Stray signs strain rules

Posted

The perennial crop of political signage is springing up throughout town, and it’s Kilgore Code Enforcement Officer Justin Windham who’s tasked with keeping an eye on where they’re taking root.

Granted, Windham’s even more careful about policing yard signs for Ted Cruz, Beto O’Rourke and other candidates than he is about clearing away garage sale placards and rogue businesses’ advertisements, private property even when they’re placed in prohibited rights-of-way.

“Political signs we’ve always dealt with on a complaint-basis so we don’t know have any errors,” Windham said Monday, “so it doesn’t look like we favor one over the other.”

Most of the time, the signage-side of Windham’s job is spent uprooting signs that don’t fall into any political category, clearing them off public property according to local and state restrictions.

On a regular basis he collects “We Buy Ugly Houses,” discounted dental insurance signs and the like, mass-produced but masquerading as hand-drawn. Just as frequently, he’s pulling up homemade, multi-colored announcements of garage sales. Mixed in are businesses’ signs advertising promotions and specials – prohibited when they’re planted anywhere other than the business’ property.

“Usually under city code, we’ll pick them up, and we have to hold them a certain period of time,” Windham noted. It’s five days, according to local regulations available at CityOfKilgore.com, but “I usually give them about two weeks that I hang on to them,” reluctant to just throw the materials away.

He did recently get rid of a pile, though: “Between old garage sale signs and business signs that weren’t at the location of the business, i probably had 15-20 signs, collected in about a month’s time.”

Most of the time, Windham says, if contact information’s available he’ll try to contact whoever placed the signs. That’s typically impossible with “With Buy Ugly Houses” and the like.

“A lot of times they’ll hire people in this area to go put out 100 signs. We contact the company, but they have no idea where those signs are or who put them out. With the garage sale and business signs, we’ll go out and photograph and remove them in case someone comes looking for them later.”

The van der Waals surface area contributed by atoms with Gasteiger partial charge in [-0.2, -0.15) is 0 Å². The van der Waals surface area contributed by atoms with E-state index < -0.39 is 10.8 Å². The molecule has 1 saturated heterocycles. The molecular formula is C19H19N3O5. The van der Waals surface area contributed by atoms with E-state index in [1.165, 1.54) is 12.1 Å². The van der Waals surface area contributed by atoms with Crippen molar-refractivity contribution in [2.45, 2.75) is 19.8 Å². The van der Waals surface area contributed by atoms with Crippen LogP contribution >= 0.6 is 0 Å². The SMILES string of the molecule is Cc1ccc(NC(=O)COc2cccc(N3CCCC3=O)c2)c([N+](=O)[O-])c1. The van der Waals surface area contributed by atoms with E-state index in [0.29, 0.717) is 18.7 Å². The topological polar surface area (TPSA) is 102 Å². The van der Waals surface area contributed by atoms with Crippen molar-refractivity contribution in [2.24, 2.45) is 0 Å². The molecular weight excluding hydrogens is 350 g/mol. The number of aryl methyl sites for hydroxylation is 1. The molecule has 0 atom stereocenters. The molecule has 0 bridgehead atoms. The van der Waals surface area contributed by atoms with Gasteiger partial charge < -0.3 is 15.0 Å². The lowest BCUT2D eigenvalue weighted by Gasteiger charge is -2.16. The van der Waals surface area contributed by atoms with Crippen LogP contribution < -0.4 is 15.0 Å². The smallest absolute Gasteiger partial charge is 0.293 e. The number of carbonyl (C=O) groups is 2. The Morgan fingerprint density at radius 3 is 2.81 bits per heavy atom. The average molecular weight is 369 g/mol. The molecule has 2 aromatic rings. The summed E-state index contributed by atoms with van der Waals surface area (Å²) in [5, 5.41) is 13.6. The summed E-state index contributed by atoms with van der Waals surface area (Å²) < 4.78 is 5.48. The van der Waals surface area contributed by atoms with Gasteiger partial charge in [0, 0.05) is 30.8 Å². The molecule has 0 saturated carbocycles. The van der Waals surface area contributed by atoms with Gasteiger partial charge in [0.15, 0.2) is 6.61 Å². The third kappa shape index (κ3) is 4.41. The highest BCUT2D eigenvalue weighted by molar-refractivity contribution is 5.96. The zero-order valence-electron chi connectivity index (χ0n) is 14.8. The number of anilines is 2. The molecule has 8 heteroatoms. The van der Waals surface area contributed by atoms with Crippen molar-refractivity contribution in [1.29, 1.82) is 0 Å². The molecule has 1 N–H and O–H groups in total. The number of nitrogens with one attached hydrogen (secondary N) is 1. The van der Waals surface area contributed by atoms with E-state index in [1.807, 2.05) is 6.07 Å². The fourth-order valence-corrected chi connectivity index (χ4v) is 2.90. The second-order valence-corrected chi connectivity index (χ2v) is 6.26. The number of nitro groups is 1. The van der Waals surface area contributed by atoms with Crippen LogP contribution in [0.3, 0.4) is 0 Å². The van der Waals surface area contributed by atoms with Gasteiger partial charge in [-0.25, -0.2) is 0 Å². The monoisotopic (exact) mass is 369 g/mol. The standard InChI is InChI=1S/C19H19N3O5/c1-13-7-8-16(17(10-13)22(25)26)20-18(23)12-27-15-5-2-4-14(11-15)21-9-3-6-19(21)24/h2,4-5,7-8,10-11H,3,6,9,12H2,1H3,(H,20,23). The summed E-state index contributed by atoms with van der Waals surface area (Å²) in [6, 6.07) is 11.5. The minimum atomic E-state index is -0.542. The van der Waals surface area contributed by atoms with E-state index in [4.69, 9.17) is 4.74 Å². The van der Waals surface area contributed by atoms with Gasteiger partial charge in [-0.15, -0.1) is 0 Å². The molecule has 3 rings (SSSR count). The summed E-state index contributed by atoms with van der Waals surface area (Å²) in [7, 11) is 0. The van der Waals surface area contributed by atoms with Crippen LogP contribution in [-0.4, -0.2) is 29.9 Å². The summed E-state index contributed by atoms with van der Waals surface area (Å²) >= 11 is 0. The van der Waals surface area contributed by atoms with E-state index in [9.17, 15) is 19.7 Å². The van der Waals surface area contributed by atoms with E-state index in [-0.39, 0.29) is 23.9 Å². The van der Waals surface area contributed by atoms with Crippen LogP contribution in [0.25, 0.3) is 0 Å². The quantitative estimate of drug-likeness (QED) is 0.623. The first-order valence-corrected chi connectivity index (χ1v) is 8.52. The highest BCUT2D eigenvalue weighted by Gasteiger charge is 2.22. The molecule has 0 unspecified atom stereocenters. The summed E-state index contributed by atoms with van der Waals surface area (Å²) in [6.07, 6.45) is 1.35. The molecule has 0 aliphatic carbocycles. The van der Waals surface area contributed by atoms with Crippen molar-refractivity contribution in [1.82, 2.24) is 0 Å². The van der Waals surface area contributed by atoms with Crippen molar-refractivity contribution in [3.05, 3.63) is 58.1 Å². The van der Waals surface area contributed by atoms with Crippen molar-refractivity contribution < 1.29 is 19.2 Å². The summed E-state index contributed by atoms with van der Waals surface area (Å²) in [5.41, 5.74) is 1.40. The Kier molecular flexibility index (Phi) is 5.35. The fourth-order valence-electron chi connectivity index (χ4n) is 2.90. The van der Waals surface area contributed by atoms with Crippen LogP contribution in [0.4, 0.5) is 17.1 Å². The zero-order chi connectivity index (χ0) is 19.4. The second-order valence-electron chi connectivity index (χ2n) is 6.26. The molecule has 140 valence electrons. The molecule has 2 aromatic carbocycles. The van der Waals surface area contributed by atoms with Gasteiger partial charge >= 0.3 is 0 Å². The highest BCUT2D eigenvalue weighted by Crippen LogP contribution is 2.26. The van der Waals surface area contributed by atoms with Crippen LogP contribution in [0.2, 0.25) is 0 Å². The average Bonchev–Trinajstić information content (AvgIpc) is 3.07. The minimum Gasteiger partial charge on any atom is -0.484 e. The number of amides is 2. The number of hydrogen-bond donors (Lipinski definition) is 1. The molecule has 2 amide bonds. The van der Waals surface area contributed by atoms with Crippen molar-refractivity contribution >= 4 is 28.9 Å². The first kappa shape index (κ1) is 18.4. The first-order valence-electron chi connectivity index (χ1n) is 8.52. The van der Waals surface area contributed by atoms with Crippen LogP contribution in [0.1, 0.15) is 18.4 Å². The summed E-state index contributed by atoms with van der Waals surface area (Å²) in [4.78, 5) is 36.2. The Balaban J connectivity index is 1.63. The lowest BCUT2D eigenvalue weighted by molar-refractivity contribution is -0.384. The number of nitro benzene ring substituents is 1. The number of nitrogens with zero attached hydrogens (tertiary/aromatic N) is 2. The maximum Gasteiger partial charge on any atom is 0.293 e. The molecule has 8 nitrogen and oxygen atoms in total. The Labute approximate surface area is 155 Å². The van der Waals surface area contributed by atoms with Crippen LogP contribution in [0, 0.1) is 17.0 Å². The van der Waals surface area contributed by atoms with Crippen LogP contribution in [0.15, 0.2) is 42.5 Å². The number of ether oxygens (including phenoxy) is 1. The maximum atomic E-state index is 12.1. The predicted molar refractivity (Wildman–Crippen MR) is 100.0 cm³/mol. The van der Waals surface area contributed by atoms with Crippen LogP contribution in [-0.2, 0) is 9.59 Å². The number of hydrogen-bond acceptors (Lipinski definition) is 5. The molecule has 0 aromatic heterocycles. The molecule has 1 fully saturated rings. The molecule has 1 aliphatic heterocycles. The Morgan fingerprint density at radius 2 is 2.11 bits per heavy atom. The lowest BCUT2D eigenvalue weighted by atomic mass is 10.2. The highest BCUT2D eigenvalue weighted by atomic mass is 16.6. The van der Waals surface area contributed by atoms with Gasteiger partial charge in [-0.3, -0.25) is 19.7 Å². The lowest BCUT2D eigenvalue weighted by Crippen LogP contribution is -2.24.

Notably, the vast majority of Windham’s sign-code enforcement is spent on items placed in the public right-of-way.

“If they’re on private property, we’ll let the property owner deal with those,” he said. As right-of-way goes, “A good rule of thumb on these signs would be the telephone poles -- it’s usually where the edge of the right-of-way is. That’s what I usually gauge them on, is where they’re at in relation to the telephone poles. If they’re between the telephone poles and the road, they’re usually in the right-of-way.”

In all cases, Windham points to the city code for Signage 101: read up on the rules before stepping over the line.

“Check our city code, just type in ‘signage.’ You’ll read where the signs can be and can’t be,” Windham added. “If you have any question you can always contact code enforcement. We try to find a way that they can do what they want to do in compliance with code.”

That said, “If you’re dealing with political signs, you need to know what the election code says about where they can be and can’t be.”

Texas Election Code prohibits political signs being placed in public rights-of-way or on public property, and electioneering is controlled around polling locations. Candidates’ sides cannot be posted on utility poles or trees on public land.

Politicians and their campaign workers must get explicit consent before placing political signage on private property. The law prohibits signage going up more than 90 days before an election, and it must be removed within 10 days of the election.

According to state rules, the signage must also carry this exact wording: “Notice: It is a violation of state law (chapters 392 and 393, transportation code), to place this sign in the right-of-way of a highway.” The Texas Department of Transportation will remove any signage in violation of the restriction.

Striving to remain apolitical, Windham sticks to complaint-driven enforcement.

“The big thing is, just read the code. Check what the code says and what state law says and that will help you out.”

Comments

Special Sections